One of the first countries in the world to legally ban the use of CP on children was Sweden in 1979; this was followed by a further 23 countries. Since the ban of CP in Sweden was brought in, the use of CP has declined; in 1980, 51% of children had been punished with physical force and by the year 2000 that number had declined dramatically to 14%.  A study in 2002 concluded that ‘Legal bans on Corporal Punishment are closely associated with decreases in support of and use of Corporal Punishment’, meaning that as the legislation changed within these countries, the CP of children decreased.  With CP’s ban, society’s opinions on what was believed to be an act of violence had also changed. These societies began to realise that smacking a child was an act of violence; as it was deemed illegal in the name of the law. Another recent study had also claimed that smacking a child is considered an effective way to discipline a child, as it is effective in achieving immediate child compliance, these claims argue that smacking teaches a child respect for authority and self-discipline. Despite these claims a further study conducted by Gershoff in 2002 identified why parents might use CP, and had discovered that many parents used CP to ‘increase their children’s immediate and long term compliance and to decrease their children’s aggressive and anti-social behaviours.’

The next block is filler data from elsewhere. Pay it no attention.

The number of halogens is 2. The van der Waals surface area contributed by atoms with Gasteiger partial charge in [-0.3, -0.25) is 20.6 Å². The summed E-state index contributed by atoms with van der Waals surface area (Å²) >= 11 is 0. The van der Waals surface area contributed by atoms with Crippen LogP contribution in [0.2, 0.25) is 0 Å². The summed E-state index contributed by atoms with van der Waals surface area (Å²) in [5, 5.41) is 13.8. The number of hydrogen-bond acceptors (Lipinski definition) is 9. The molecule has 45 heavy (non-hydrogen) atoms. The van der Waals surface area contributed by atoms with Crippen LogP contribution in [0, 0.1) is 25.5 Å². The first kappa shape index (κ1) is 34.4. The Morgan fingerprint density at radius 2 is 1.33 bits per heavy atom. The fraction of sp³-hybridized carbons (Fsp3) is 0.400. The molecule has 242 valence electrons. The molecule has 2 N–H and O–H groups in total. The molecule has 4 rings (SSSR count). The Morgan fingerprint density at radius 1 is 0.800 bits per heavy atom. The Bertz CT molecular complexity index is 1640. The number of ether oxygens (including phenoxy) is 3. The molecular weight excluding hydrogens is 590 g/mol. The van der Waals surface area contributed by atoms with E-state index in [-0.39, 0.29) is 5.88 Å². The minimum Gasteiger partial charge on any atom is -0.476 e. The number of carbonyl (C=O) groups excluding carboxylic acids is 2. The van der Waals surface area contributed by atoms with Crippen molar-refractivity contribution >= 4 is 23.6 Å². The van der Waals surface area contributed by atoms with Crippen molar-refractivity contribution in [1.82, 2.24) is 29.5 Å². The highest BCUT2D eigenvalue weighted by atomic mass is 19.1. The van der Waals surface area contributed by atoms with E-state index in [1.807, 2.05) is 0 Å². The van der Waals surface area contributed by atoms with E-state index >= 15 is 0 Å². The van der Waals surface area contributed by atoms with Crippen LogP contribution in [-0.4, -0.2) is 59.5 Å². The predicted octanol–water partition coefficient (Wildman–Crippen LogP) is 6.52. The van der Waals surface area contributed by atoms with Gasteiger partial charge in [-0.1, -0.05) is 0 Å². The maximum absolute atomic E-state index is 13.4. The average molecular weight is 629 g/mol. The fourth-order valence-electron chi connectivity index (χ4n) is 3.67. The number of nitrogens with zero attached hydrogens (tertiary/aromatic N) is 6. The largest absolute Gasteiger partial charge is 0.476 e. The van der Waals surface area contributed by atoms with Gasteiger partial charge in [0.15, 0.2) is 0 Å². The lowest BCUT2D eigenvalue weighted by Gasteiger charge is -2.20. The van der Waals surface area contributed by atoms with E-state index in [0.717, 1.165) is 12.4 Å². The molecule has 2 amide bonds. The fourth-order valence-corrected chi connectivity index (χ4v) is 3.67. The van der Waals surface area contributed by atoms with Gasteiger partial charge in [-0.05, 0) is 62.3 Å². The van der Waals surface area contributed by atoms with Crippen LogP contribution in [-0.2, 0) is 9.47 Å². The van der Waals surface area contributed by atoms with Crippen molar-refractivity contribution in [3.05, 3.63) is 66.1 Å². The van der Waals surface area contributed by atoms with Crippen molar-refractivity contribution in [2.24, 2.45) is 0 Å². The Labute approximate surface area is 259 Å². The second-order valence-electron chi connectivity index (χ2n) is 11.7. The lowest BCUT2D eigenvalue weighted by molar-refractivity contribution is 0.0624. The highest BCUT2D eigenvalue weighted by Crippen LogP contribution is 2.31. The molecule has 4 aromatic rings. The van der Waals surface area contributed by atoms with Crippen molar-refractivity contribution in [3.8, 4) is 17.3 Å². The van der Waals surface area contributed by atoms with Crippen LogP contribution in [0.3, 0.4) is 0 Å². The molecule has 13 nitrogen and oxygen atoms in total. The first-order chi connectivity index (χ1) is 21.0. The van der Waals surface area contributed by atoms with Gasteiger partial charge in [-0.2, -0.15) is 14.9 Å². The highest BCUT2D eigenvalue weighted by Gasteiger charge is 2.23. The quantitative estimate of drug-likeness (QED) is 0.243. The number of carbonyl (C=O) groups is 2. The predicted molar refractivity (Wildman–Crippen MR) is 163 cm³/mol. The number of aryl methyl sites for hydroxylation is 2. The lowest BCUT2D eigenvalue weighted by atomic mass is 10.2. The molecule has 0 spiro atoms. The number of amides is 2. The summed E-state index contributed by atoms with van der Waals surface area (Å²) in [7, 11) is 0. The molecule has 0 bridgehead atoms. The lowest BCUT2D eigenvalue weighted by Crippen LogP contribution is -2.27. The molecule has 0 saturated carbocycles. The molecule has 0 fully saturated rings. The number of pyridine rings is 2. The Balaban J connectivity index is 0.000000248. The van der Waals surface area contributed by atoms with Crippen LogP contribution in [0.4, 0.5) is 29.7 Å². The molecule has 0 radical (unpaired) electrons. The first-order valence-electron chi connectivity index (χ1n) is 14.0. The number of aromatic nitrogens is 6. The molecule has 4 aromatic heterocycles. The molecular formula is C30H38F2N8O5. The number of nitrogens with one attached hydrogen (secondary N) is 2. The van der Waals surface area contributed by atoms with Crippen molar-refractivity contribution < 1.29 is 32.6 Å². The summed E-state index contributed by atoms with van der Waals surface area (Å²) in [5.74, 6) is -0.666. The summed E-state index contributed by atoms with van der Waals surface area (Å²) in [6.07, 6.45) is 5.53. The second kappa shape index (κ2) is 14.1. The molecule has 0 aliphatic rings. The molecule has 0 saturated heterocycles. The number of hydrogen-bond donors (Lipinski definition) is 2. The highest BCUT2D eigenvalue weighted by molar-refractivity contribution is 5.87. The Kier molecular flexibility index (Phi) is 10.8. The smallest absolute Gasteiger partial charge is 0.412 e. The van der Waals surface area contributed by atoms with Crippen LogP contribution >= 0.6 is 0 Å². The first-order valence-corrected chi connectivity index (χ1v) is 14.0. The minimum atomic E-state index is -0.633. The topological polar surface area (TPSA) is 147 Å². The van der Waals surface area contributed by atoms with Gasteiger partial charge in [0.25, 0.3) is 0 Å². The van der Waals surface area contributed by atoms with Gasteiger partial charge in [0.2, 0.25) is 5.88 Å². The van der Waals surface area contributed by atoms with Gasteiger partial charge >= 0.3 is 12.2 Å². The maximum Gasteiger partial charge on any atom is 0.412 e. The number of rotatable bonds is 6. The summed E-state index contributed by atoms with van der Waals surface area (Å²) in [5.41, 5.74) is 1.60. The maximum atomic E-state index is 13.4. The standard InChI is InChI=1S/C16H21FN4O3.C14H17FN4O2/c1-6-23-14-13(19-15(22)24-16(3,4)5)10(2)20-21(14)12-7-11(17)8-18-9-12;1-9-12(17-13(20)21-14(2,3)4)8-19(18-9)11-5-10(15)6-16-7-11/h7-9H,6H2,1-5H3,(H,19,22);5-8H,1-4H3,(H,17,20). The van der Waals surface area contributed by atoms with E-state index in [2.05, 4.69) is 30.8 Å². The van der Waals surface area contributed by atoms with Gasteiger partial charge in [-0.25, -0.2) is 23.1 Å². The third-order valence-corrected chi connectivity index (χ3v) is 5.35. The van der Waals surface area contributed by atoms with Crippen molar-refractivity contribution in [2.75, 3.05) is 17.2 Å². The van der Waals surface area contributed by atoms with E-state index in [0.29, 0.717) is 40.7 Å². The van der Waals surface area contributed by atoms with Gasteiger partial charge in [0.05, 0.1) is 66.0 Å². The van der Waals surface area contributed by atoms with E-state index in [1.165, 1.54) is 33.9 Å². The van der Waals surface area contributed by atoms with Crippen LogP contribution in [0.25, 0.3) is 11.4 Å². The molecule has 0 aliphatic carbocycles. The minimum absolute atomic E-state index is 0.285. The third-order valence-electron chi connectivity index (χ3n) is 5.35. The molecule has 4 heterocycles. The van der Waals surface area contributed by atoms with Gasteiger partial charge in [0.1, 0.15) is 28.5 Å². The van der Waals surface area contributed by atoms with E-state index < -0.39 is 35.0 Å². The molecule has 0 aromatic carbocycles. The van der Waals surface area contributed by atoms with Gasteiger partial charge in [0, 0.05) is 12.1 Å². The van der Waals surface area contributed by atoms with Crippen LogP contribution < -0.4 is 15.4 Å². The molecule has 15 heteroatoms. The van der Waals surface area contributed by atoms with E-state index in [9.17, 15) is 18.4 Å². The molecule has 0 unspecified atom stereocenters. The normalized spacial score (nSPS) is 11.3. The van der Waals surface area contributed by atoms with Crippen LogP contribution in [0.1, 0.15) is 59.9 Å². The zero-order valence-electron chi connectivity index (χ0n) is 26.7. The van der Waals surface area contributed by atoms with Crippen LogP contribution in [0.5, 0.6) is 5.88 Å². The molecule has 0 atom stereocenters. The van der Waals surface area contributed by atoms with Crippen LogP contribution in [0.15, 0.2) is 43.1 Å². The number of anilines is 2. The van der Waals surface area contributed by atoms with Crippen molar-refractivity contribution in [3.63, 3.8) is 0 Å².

How smacking a child to teach them not to smack or to behave themselves works, we will never know. Fear is no way to teach a child. Fear has no place in a well adjusted society.

Does it work or doesn’t it and what harm can it do?

A substantial number of studies debate that despite its effectiveness to control a child’s behaviour using fear and punishment, ‘the preponderance of evidence suggests that it is an ineffective discipline strategy that is correlated with poor developmental outcomes.’ The study by Gershoff reviewed 300 studies on the use of Corporal Punishment and discovered that CP ‘increases childhood moral internalisation, aggression, delinquent behaviour, antisocial behaviour, decreased quality of parent and child relationship, negative behavioural symptoms and higher rates of physical abuse victimisation by the child.’